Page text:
Finding the right software development role can mean considering a wide range of factors; from the projects and technologies and teams you’ll be working with through to having a shared sense of purpose with the company you work for.
Senior Architect, Andrew McCaughan, explains the reasons why his role in digital pathology research fuels his love for programming and people.
‘I’ve been working in the industry now for over 10 years, working my way up the ranks from junior to architect .
My background is technical from the start. I’ve worked in financial services as well as smaller e-learning businesses and software development houses but a few years ago, I started focusing on product development.
I’m not a 9 to 5 developer though. I love technology. I love programming. It’s not unknown for me to be found on a Saturday afternoon playing with a bit of code or learning about an interesting open source project.’
It’s this passion that Andrew brings to his every day work, enjoying the ability to share his knowledge as much as the technical challenges.
‘We use Python, C++ and . NET. Using the .NET framework, especially now that .NET is open source and we can target more than just the windows platform, is fascinating. It means that we can build products that don’t restrict us or our customers to one ecosystem which is a great position to be in as a developer.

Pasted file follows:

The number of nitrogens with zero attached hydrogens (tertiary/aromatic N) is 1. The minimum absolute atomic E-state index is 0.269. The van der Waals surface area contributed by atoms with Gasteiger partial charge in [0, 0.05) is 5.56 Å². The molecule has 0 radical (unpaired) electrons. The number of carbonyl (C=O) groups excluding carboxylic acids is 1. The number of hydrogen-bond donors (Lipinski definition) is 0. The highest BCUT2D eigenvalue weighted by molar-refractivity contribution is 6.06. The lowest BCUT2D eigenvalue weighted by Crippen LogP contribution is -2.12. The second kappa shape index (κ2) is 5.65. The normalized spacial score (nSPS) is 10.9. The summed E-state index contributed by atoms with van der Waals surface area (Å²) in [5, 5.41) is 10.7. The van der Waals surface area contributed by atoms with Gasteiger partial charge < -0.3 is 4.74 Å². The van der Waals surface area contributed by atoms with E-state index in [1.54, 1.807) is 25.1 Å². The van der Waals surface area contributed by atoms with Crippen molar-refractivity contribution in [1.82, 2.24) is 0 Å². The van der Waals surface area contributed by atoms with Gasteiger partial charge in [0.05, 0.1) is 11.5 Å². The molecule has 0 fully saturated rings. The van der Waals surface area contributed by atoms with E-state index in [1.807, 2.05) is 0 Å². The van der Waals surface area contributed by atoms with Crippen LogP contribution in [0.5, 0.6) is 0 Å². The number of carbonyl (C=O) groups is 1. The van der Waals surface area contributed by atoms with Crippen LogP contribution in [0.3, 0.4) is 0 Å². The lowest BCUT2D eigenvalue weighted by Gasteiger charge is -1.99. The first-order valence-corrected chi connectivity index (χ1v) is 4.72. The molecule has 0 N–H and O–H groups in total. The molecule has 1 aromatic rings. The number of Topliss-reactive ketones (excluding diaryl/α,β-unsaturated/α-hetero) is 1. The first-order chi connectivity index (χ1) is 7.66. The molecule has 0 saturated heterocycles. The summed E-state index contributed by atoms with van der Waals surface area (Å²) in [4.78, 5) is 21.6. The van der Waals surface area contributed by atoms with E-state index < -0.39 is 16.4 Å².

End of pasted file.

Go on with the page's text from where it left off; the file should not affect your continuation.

Equally though, I love getting the opportunity to coach and mentor. I’m working with a really talented, team and you can share ideas and then they can go off and do something rather amazing.’
Important skills given that the domain of digital pathology is highly disruptive and changing quickly:
‘Everything is changing so fast that we need to have really great processes in place. We need to have an agile technology stack that allows us to build things really, really quickly.
We’ve been able to build the product around the needs of pathologists. Xplore is a tool used by pathology labs to store and record data from scans that include tissue data. It’s a very innovative product and there’s a lot of potential to build on.’
The added benefit, though, is that the Philips mission of improving people’s lives unites and inspires:
‘Everyone’s happy to help each other, contribute and collaborate and everybody believes in the mission of building something that will allow researchers and medical professionals to find a potential cure for cancer.
I find it really exciting to be part of something here in Belfast but that we’re also contributing to the grand vision of Philips. If I can be a small part of that then I can say “job well done”.’